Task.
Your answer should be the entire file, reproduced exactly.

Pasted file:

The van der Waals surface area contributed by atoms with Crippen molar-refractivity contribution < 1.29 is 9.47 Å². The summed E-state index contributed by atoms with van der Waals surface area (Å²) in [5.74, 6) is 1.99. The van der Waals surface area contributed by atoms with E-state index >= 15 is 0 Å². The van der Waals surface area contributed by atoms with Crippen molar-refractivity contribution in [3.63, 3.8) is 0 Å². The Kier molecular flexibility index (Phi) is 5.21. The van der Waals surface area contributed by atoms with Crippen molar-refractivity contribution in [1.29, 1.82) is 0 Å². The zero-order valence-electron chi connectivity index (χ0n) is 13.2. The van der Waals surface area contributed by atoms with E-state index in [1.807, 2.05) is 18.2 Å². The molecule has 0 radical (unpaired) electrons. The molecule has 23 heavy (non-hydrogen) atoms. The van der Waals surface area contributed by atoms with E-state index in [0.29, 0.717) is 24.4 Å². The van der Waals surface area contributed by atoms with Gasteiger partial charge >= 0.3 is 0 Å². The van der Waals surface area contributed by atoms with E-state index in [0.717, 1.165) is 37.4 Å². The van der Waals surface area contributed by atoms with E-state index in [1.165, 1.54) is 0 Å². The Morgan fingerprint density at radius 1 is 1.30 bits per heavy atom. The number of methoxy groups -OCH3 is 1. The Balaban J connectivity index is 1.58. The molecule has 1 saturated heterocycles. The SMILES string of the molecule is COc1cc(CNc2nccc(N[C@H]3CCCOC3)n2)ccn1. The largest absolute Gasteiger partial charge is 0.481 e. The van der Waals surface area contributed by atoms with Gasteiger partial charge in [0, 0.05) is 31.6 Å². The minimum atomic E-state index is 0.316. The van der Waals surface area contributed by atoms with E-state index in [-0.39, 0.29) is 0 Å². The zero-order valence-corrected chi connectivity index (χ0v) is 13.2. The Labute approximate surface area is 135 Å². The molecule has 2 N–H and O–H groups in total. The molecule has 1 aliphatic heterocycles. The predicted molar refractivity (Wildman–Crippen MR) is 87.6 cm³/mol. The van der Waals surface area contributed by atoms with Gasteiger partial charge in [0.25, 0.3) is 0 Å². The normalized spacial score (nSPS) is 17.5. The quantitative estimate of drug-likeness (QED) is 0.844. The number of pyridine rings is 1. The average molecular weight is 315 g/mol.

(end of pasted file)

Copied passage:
The van der Waals surface area contributed by atoms with Crippen molar-refractivity contribution < 1.29 is 9.47 Å². The summed E-state index contributed by atoms with van der Waals surface area (Å²) in [5.74, 6) is 1.99. The van der Waals surface area contributed by atoms with E-state index >= 15 is 0 Å². The van der Waals surface area contributed by atoms with Crippen molar-refractivity contribution in [3.63, 3.8) is 0 Å². The Kier molecular flexibility index (Phi) is 5.21. The van der Waals surface area contributed by atoms with Crippen molar-refractivity contribution in [1.29, 1.82) is 0 Å². The zero-order valence-electron chi connectivity index (χ0n) is 13.2. The van der Waals surface area contributed by atoms with E-state index in [1.807, 2.05) is 18.2 Å². The molecule has 0 radical (unpaired) electrons. The molecule has 23 heavy (non-hydrogen) atoms. The van der Waals surface area contributed by atoms with E-state index in [0.29, 0.717) is 24.4 Å². The van der Waals surface area contributed by atoms with Gasteiger partial charge >= 0.3 is 0 Å². The van der Waals surface area contributed by atoms with E-state index in [0.717, 1.165) is 37.4 Å². The van der Waals surface area contributed by atoms with E-state index in [1.165, 1.54) is 0 Å². The Morgan fingerprint density at radius 1 is 1.30 bits per heavy atom. The number of methoxy groups -OCH3 is 1. The Balaban J connectivity index is 1.58. The molecule has 1 saturated heterocycles. The SMILES string of the molecule is COc1cc(CNc2nccc(N[C@H]3CCCOC3)n2)ccn1. The largest absolute Gasteiger partial charge is 0.481 e. The van der Waals surface area contributed by atoms with Gasteiger partial charge in [0, 0.05) is 31.6 Å². The minimum atomic E-state index is 0.316. The van der Waals surface area contributed by atoms with E-state index in [-0.39, 0.29) is 0 Å². The zero-order valence-corrected chi connectivity index (χ0v) is 13.2. The Labute approximate surface area is 135 Å². The molecule has 2 N–H and O–H groups in total. The molecule has 1 aliphatic heterocycles. The predicted molar refractivity (Wildman–Crippen MR) is 87.6 cm³/mol. The van der Waals surface area contributed by atoms with Gasteiger partial charge in [0.25, 0.3) is 0 Å². The normalized spacial score (nSPS) is 17.5. The quantitative estimate of drug-likeness (QED) is 0.844. The number of pyridine rings is 1. The average molecular weight is 315 g/mol.